happen that some laws, not here included, may in the opinion of some, be as clearly entitled to a place in this volume as many of those which appear therein. Somewhere, however, the line had to be drawn, and, great care having been taken, it is confidently believed that the judg ment of the Department in this matter will be generally approved. Owing to the voluminous character of the laws relating to apprentices and to the liens of mechanics and laborers it has not seemed wise to incorporate them in full into the body of this work or even to present a complete digest of their provisions. In addition to the reason stated another reason arises in the case of the apprentice laws, viz: That for practical industrial purposes these laws are about obsolete. Digests have, however, been made of the main features of these laws, that of the apprentice laws being preceded by a reproduction in full of the apprentice laws of the State of New York, which seem to be the most complete and the fullest of all the laws of this country upon that subject.
The language used in the notes of these digests is almost entirely the exact language of the statutes themselves, and no attempt to alter or improve the same has been made. Any such attempt would have been fraught with the danger of changing the meaning of the statutes involved.
By reason of the fact that a legal holiday may give a day of rest to some at least of the laboring classes, and the further fact that several of the States have by their legislatures created a legal holiday known as "labor day," a statement showing the legal holidays of the different States may properly have its place in a work of this kind. A table showing the legal holidays of the country has therefore been prepared, it not being thought necessary to occupy space by publishing these laws in full. While, however, the table shows all the holidays of the country, including "labor day," yet, in the case of this holiday, an exception has been made and the laws creating the same have been published in full in the body of this work. This has been done, first, because such laws are generally short and do not fill much space, and, second, because it is thought that their wording and form might be of interest and use to those wishing to urge the passage of similar laws by the leg islatures of their States. This table of legal holidays and the digests of the apprentice and lien laws, above referred to, are placed in a chapter together, which makes the first chapter of this work.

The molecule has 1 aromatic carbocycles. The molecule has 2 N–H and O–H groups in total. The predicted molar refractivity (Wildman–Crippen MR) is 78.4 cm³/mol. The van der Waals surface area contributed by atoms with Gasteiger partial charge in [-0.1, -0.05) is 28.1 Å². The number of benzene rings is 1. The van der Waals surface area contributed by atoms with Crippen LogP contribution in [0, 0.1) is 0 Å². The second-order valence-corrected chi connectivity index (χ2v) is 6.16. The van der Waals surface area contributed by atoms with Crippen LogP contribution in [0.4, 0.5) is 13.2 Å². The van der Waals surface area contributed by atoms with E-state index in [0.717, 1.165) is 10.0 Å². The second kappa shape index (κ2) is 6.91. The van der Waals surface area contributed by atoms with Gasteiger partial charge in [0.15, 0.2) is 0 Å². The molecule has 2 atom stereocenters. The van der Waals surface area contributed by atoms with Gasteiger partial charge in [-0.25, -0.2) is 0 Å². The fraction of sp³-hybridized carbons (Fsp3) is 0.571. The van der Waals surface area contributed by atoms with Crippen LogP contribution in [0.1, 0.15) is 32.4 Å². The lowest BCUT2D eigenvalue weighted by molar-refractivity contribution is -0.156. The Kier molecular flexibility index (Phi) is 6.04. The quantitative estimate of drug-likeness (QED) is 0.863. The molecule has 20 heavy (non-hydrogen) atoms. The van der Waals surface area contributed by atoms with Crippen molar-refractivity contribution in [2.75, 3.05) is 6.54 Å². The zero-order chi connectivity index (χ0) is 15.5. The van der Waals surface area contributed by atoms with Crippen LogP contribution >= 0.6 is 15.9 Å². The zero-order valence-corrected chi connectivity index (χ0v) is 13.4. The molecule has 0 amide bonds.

The second chapter of this work comprises all the labor laws passed by the legislatures of the States and Territories and by the Congress of the United States, other than those contained in the first chapter. The laws of each State and Territory are published together under the head of said State or Territory, and the arrangement by States, etc., is in alphabetical order, beginning with Alabama and ending with Wyoming. These are immediately followed by such labor legislation as has been found in the federal statutes. Under the head of each State and Territory the general arrangement has been to publish the laws in the order in which they were passed. It has been deemed best to publish these laws literally and practically in full. No attempt has been made to abstract them, principally for the reason that in so doing the question of interpretation, which properly belongs to the courts alone, would necessarily be involved. It frequently happens, however, that one or more sections of an act may have no bearing at all upon the subject of labor, while other sections of the same act may. In such cases only those sections which do so relate to labor have been published. Again, in a section which generally affects the subject of labor,